U.S. stocks sank, erasing earlier gains and capping the worst three-day loss for the Standard & Poor’s 500 Index since 2011, as investors weighed prospects for slowing global growth and the spread of Ebola.
Halliburton Co., Dow Chemical Co. and Merck & Co. lost at least 4.3 percent to pace declines in energy, commodity and health-care companies that led the market lower. Spirit Airlines Inc., United Continental Holdings Inc. and American Airlines Group Inc. sank more than 7 percent as the Bloomberg U.S. Airlines Index extended its loss since Sept. 2 to 22 percent.
The S&P 500 slid 1.6 percent to 1,874.74 at 4 p.m. in New York, falling below its average from the past 200 days of 1,905 for the first time in two years. The index extended its three-day drop to 4.8 percent and closed at the lowest since May 20. The Dow Jones Industrial Average sank 223.03 points, or 1.3 percent, to 16,321.07. The Nasdaq Composite Index sank 1.5 percent and the Russell 2000 Index declined 0.4 percent.
“It seemed like we were finally having a little slowing in selloff momentum, but obviously the bears won out here,” Joe Bell, a senior equity analyst in Cincinnati at Schaeffer’s Investment Research Inc., said by phone. Ebola is adding to “overall uncertainty and fear amongst Americans. Energy and oil are continuing to take a beating and are leading the market lower.”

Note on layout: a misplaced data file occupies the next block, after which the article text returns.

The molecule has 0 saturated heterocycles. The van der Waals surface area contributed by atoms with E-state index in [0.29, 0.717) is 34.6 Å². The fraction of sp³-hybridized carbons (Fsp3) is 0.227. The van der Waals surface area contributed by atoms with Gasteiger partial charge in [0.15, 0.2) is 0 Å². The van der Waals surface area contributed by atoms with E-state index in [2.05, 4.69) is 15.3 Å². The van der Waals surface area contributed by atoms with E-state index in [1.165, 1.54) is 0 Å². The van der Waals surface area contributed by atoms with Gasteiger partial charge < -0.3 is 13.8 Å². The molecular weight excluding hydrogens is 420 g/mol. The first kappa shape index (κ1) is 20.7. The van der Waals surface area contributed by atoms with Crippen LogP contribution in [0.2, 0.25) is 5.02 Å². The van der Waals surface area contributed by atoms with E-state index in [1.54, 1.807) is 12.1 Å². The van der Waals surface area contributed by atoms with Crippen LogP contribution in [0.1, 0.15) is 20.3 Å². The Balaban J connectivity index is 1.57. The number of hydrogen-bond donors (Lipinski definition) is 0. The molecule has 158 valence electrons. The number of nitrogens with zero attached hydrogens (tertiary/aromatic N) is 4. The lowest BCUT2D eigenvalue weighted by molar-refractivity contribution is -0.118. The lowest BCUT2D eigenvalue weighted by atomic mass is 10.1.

Benchmark stock indexes fluctuated between gains and losses for much of the day before extending declines in the final two hours of trading as the S&P returned below its 200-day average. Medical crews surrounded an Emirates Airline plane at Boston’s Logan Airport and five passengers aboard the flight from Dubai were taken off, WCVB reported, though there was no indication the sick travelers had Ebola.
The Chicago Board Options Exchange Volatility Index, the benchmark gauge of U.S. options prices, jumped 16 percent to 24.64, the highest level since June 2012. The so-called VIX, which gauges the cost of options to protect against further declines in equities, was down for the day before stocks extended declines in the final 90 minutes of the session.
“It looked like there were sell programs set up to sell off when the S&P looked like it was going to close below the 200-day moving average,” Randy Frederick, managing director of trading and derivatives at Charles Schwab Corp., said by phone from Austin, Texas. “My guess is that it’s probably going to be weak in the morning.”
The S&P 500 has lost 6.8 percent from its last record closing level on Sept. 18, its worst retreat from a high since 2012.
A rout in global equities wiped $1.54 trillion from shares last week, with the S&P 500 tumbling 3.1 percent for its worst drop in two years, amid growing concern of an international economic slowdown. Chicago Fed President Charles Evans today reiterated his concern that inflation may rise only slowly to the U.S. central bank’s 2 percent goal and said policy makers should be “exceptionally patient” in adjusting monetary policy.
Fed officials said over the weekend that the threat from overseas may lead to rate increases being delayed. The remarks highlighted mounting concern over the improving U.S. economy’s ability to withstand foreign weakness and a strengthening dollar.